The Desire for Control

The second subtle desire that often pulls us off course is our insatiable desire for control. The desire to control one’s life is placed within us at an early age and cultivated by our socialization process. We are taught to control our emotions, especially boys. And once we transition to adulthood we are taught that control of our environment is tantamount to success as a social contributor in the moneymaking machinery we call the free market economy.

Many people see that control is the ultimate tool for success in any of life’s dimensions—including the spiritual realm of enlightenment. However, control is not ultimately satisfying because you are always tethered to a struggle with opponents who also want control. It is an endless competition. It is an outgrowth of the three-dimensional construct that there are winners and losers, and it’s better to be a winner.

Well, yes, in the world of the dollar it is hard to argue with that logic. However, the ambition of control is a tireless master who requires that you work hard, keep focused on your duties of the social order, and make certain that the world in which you operate does not spin out of control. Control will become increasingly more fleeting in the next seven years because the dimensional shift that is underway will make the rigid institutions of our social order change, and in some instances, crumble.

This means that those who seek to control and micro-manage their lives will find it more difficult to keep their emotional balance. When their emotional balance shifts to and fro in disorder, they will feel the pulse of the world quicken and stress will pour over them as if they were directly beneath its waterfall.

The antidote of willful control is the demonstration to yourself that you know how to shift into self-security when you feel insecure; how to shift into expression of the heart virtues when you bump up against a life challenge; and how to shift into surrender to your when you feel your ego looming large.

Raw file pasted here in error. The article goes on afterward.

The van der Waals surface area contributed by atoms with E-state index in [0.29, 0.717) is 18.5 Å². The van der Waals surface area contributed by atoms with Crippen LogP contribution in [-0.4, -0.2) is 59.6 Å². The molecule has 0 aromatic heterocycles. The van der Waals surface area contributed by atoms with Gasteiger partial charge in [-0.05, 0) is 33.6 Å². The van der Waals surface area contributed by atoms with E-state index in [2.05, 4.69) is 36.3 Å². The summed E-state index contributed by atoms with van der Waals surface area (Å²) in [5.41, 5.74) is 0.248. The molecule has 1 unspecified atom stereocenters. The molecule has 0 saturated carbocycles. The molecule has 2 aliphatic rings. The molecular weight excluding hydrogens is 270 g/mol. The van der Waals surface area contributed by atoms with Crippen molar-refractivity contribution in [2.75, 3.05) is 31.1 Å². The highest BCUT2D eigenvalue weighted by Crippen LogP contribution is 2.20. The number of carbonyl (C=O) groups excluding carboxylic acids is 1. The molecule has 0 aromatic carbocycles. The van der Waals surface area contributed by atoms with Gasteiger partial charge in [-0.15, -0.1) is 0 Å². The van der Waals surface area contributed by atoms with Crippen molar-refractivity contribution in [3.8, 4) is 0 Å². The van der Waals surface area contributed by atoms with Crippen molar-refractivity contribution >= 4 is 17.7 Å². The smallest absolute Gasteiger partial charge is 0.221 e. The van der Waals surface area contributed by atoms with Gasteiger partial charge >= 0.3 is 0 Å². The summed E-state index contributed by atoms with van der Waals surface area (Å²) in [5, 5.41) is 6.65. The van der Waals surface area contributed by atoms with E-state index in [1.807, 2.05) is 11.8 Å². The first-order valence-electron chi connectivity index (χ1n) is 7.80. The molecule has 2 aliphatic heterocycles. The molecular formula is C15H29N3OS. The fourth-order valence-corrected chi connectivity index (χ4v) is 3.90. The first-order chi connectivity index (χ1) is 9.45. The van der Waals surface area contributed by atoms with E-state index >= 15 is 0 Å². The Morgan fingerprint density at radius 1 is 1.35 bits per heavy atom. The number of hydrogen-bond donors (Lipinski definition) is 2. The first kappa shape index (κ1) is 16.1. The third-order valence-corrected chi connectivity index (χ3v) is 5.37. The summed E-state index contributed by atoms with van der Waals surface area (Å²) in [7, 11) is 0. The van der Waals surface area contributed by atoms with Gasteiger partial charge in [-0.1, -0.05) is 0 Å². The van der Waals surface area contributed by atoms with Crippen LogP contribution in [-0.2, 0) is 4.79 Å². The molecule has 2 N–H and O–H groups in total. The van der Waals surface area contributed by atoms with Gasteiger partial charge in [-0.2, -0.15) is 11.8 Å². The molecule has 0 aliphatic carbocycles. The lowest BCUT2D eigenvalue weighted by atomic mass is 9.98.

All easier said than done—to be certain, but then emotional self-mastery is a goal not a destination. Remember this. No one is looking down on you from some impenetrable height and judging your imperfect expression of the six heart virtues. When you judge yourself, there is often a sense of appropriateness in the judgment. This is actually a control response. If only you could control your emotions better. If only you could shift to the six heart virtues quicker. If only you could forgive easier and not hold a grudge against a friend or family member.

You can stand firmly on the idea that when you embark on this journey there will be times when you misstep, fall short and make “mistakes.” There may even be times when you will feel the rug has been pulled out from under you and you are helpless, without solution, and mired in self-loathing. It is in these times that you will need to apply the wisdom of your journey into emotional self-mastery, and though it may be imperfect or otherwise untested, it will serve you better than any other alternative advice, because, just as the ancients observed—the heart is the seat of the soul.

Call on this wisdom, not the abstraction of God or the “higher powers.” Call on your own wisdom of the six heart virtues and learn how to shift into their expression when life’s challenges knock upon your door. In doing this, you will teach others around you through this expression and intent. In doing this, you will change the electromagnetic field that surrounds you, the light ratio of your energetic field. Further, it will attract the likeness of conditions, as well as provide you with improved emotional health, mental clarity and physical well-being.